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Ashley Aragon shares her research project with fellow scholars.

CSS Annual Research Symposium showcases scholars’ work

October 13, 2021

Participation in meaningful research during the undergraduate experience is a key component of the Chancellor’s Science Scholars Program.

A necessary step in the transition from student to scientist comes when scholars develop the communication skills needed to share their research process and findings with a broader audience. At the CSS Annual Research Symposium, held during UNC’s Family Weekend in October, scholars had an opportunity to practice their presentation skills in front of peers and family members.

Seniors from Cohort 6 gave 10-minute oral presentations and fielded questions from the audience, followed by a poster session featuring summer research projects from scholars in Cohorts 6-8.

“I was nervous at first, because this was my first time presenting my research to anyone outside of my lab,” said biology major Najla Ward-Conyers (UNC ’22, CSS 6), who shared information about her work on antibiotic resistance in UNC’s Neher Lab .

“I was so excited to show everyone what I have been working on, and they were all happy for me and eager to learn more,” she added. “I’m really happy I was chosen to present.”

“Strong science communication skills are vital for today’s researchers and leaders in STEM fields,” said Dr. Thomas Freeman, CSS executive director. “By providing opportunities for our scholars to develop these skills, at events like this as well as national research conferences, we are preparing them to step into future roles as leaders and educators.”

Those in attendance learned about topics in biology, chemistry, computer science, neuroscience, physics, and public health—an experience that is especially valuable to the newest CSS cohorts as they consider what labs and research questions they would like to explore during their time at Carolina.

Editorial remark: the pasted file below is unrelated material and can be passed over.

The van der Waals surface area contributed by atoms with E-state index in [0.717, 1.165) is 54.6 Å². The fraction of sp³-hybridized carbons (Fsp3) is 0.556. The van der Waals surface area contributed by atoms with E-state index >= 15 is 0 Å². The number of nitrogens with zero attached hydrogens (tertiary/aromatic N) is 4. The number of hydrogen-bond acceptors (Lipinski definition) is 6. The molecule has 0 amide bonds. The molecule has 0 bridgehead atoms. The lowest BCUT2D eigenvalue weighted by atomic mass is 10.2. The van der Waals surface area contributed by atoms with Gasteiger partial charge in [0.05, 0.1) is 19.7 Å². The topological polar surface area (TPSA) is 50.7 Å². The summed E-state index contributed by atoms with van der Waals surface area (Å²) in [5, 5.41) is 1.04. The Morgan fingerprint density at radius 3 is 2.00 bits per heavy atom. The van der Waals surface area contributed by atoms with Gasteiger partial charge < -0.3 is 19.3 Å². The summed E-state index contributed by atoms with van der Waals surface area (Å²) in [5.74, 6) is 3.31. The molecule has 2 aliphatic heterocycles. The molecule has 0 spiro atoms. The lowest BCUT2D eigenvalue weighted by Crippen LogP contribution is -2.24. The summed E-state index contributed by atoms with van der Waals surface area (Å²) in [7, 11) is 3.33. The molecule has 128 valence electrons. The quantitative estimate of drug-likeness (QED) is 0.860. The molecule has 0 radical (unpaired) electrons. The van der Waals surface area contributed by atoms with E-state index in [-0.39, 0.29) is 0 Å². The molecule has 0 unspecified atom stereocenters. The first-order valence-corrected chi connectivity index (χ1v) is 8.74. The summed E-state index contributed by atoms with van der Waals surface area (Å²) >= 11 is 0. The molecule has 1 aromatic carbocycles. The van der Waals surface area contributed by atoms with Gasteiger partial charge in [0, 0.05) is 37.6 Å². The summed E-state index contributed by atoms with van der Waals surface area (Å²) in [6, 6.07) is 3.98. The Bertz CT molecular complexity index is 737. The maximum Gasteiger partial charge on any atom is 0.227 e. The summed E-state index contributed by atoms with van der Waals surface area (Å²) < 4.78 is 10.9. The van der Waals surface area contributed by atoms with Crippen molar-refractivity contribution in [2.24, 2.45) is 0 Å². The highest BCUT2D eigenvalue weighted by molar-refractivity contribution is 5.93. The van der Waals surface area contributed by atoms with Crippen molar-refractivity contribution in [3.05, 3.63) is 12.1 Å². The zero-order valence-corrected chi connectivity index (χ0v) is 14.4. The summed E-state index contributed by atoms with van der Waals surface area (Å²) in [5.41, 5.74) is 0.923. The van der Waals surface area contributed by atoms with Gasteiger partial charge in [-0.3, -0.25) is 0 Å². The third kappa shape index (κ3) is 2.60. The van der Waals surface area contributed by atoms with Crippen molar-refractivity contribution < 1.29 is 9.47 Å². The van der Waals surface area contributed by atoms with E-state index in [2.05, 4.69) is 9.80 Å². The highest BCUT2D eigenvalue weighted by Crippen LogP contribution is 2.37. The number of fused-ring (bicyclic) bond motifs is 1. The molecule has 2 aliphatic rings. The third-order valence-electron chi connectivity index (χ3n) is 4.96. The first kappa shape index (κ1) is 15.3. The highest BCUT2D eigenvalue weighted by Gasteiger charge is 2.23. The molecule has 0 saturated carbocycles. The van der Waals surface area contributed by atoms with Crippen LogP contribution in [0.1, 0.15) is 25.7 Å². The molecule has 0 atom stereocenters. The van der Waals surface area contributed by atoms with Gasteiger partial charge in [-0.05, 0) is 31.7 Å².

“I really appreciated seeing all the research and accomplishments that Chancellor’s Science Scholars were achieving,” said Bilal Azzam, a biology and business administration double-major from CSS 8. “As a sophomore, I look up to the older scholars and their work, and it meant so much to see first-hand where CSS can take me in terms of research.”

Oral Presentations:

Regulating CBX4 Expression Using Antisense Oligonucleotides
Dalal Azzam, CSS 6

Segmentor: Training a Machine Learning Algorithm to Optimize the Accuracy of Automatic Brain Segmentation
Carla Escobar-Tomlienovich, CSS 6

Epigenetic Impact of PFOS on JEG-3 Placental Cells via ATAC Sequencing and RNA Sequencing Analyses.
Ashleigh Henry, CSS 6

Confirming Wnt Pathway Activation by Construct Validation
Paloma Ruiz, CSS 6

Characterization of Lead Compounds that Modulate Macrophage Phenotype
Yolanda Simpson, CSS 6

Developing Escherichia coli as a model system for antibiotic resistance: Investigating a role for the Reactive Chlorine Stress operon in metronidazole resistance
Najla Ward-Conyers, CSS 6

Poster Presentations:

Assessing Transcriptional and Epigenetic Impacts of Antipsychotics
Jasmine Akoto, CSS 6

Effect of ADA2 Sant Mutations on H3 and H4 Histone-Tail Binding
Ashley Aragon, CSS 8

Transit Hunt for Young and Maturing Exoplanets (THYME) VI: a Pleiades-age association harboring a transiting planet detected by Kepler
Madyson Barber, CSS 6

Impact of the SARS-CoV-2 Pandemic on Pediatric Immunizations in North Carolina
Noë Brown, CSS 7

MutS Role in the Initiation of MMR
Breannah Keys, CSS 6

Perceived Need and Desired Features for a News Authentication Tool
Ayana Monroe, CSS 7

Inorganic arsenic exposure alters CpG methylation of imprinted genes in a human placental cell line
Cinthya Plazas, CSS 6

Simulation of Aging Effects on Achilles Tendon Tissue Response to Gastrocnemius and Soleus Muscle Stimulation
Maggie Wagner, CSS 6

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